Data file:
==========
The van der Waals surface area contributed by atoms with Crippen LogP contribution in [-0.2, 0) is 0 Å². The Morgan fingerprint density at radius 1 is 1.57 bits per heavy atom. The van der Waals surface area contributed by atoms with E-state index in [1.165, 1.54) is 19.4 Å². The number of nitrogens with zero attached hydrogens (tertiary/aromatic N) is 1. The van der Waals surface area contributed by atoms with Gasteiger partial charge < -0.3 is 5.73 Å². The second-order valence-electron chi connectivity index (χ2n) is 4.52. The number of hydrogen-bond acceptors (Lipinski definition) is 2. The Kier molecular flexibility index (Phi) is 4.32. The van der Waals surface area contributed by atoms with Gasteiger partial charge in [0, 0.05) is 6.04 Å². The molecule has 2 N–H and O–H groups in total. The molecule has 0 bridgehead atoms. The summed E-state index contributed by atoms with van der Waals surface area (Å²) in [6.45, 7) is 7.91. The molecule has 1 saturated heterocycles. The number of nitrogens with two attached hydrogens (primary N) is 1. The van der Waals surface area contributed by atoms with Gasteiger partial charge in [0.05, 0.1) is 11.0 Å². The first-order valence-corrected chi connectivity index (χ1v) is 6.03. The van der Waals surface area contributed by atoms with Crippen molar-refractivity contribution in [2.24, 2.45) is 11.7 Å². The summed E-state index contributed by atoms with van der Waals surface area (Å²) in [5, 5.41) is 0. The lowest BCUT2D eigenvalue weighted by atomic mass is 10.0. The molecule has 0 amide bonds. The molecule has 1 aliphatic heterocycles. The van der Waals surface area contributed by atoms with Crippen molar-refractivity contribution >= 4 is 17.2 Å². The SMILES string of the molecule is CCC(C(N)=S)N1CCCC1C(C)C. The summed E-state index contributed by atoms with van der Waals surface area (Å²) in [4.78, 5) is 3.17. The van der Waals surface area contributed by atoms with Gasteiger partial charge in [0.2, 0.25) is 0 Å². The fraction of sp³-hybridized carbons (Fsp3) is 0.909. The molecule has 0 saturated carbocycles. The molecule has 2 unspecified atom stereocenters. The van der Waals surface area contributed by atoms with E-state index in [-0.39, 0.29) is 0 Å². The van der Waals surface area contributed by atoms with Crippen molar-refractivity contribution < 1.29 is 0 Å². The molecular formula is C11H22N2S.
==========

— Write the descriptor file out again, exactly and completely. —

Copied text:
The van der Waals surface area contributed by atoms with Crippen LogP contribution in [-0.2, 0) is 0 Å². The Morgan fingerprint density at radius 1 is 1.57 bits per heavy atom. The van der Waals surface area contributed by atoms with E-state index in [1.165, 1.54) is 19.4 Å². The number of nitrogens with zero attached hydrogens (tertiary/aromatic N) is 1. The van der Waals surface area contributed by atoms with Gasteiger partial charge < -0.3 is 5.73 Å². The second-order valence-electron chi connectivity index (χ2n) is 4.52. The number of hydrogen-bond acceptors (Lipinski definition) is 2. The Kier molecular flexibility index (Phi) is 4.32. The van der Waals surface area contributed by atoms with Gasteiger partial charge in [0, 0.05) is 6.04 Å². The molecule has 2 N–H and O–H groups in total. The molecule has 0 bridgehead atoms. The summed E-state index contributed by atoms with van der Waals surface area (Å²) in [6.45, 7) is 7.91. The molecule has 1 saturated heterocycles. The number of nitrogens with two attached hydrogens (primary N) is 1. The van der Waals surface area contributed by atoms with Gasteiger partial charge in [0.05, 0.1) is 11.0 Å². The first-order valence-corrected chi connectivity index (χ1v) is 6.03. The van der Waals surface area contributed by atoms with Crippen molar-refractivity contribution in [2.24, 2.45) is 11.7 Å². The summed E-state index contributed by atoms with van der Waals surface area (Å²) in [5, 5.41) is 0. The lowest BCUT2D eigenvalue weighted by atomic mass is 10.0. The molecule has 0 amide bonds. The molecule has 1 aliphatic heterocycles. The van der Waals surface area contributed by atoms with Crippen molar-refractivity contribution >= 4 is 17.2 Å². The SMILES string of the molecule is CCC(C(N)=S)N1CCCC1C(C)C. The summed E-state index contributed by atoms with van der Waals surface area (Å²) in [4.78, 5) is 3.17. The van der Waals surface area contributed by atoms with Gasteiger partial charge in [0.2, 0.25) is 0 Å². The fraction of sp³-hybridized carbons (Fsp3) is 0.909. The molecule has 0 saturated carbocycles. The molecule has 2 unspecified atom stereocenters. The van der Waals surface area contributed by atoms with E-state index in [-0.39, 0.29) is 0 Å². The van der Waals surface area contributed by atoms with Crippen molar-refractivity contribution < 1.29 is 0 Å². The molecular formula is C11H22N2S.